The world truly is getting smaller. Finding a romantic
place to journey which is really going to have your friends and family on the
edge of their chairs during the telling, is getting more difficult every year.
Our jaded neighbours and relatives have seen it all. Or have they? The
traveller should be prepared to view monasteries and churches, but also be
of St. John the Baptist
Close enough to St. Petersburg to make the side trip
worthwhile, Novgorod lies right in the middle of what is sometimes called
White Russia. Often referred to as the cradle of Russian culture, it is the
gateway to the East. Novgorod is one of Russia’s oldest cities, and
developed into an important centre in the 11th century, embracing both sides
of the River Volkhov, with the Cathedral of Sophia on the left bank and the
trading quarter on the right. The Volkhov is discharged from Lake Llmen, four
miles away, and this region has some recent historical significance, as do the
Valdai Heights. Here battles were fought in the Second World War. The soldiers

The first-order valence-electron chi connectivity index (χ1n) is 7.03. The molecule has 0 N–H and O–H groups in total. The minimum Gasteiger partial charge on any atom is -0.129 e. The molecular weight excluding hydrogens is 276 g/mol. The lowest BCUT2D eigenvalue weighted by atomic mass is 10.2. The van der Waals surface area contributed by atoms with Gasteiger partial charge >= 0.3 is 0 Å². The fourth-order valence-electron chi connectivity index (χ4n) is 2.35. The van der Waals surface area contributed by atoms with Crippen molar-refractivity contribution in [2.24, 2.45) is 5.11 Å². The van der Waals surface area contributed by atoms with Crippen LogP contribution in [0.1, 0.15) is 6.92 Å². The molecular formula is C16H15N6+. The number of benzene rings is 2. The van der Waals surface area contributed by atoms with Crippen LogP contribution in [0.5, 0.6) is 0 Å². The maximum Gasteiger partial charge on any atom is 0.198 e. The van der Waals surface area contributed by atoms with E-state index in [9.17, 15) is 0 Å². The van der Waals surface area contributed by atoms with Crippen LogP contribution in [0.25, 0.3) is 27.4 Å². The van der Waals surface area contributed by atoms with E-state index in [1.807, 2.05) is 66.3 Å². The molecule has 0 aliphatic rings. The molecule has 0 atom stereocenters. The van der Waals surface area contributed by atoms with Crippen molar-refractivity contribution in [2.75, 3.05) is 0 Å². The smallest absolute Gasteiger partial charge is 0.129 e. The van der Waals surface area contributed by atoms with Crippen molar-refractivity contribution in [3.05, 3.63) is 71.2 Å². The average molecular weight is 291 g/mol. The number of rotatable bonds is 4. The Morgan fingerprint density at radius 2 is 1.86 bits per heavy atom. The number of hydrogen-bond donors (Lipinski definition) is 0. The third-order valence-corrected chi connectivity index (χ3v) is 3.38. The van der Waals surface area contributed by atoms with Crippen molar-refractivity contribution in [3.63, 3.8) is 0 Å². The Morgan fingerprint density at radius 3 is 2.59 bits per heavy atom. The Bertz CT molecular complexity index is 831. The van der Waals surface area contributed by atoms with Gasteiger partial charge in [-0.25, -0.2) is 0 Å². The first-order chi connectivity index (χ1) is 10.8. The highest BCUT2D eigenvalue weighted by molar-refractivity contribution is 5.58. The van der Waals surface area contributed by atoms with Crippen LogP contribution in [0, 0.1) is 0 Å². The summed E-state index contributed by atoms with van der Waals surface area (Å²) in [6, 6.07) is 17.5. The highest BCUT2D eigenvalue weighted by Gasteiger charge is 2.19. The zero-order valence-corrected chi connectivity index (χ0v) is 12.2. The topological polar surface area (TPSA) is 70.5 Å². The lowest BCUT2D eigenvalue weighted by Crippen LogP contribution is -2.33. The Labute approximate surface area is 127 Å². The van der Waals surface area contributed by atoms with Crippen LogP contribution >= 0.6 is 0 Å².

who survived the first Russian winter were given a medal; nicknamed the
‘frozen meat” medal. It came with a ribbon; a thin black stripe in the
middle, then a bit of white to the right and left. The German infantry
invented a jingle about it which roughly translates: “Black is the runway,
white are the snows, and right and left the Red Army grows”.
Today, Novgorod is a medium sized industrial town. It was
at one time the main commercial port for lynx and sable furs, beeswax, timber,
grain, hunting falcons, and walrus ivory. Now machines, electronic equipment,
furniture and glassware are manufactured here.
The church of St Sophia is topped with five domes, and the
west portal is famous for its Novgorod bronze door, which was made in
Magdeburg, Germany in the middle of the 12th century. It consists of a number
of bronze panels divided into twenty six sections with scenes of the Old
Testament and the life of Christ in bold relief.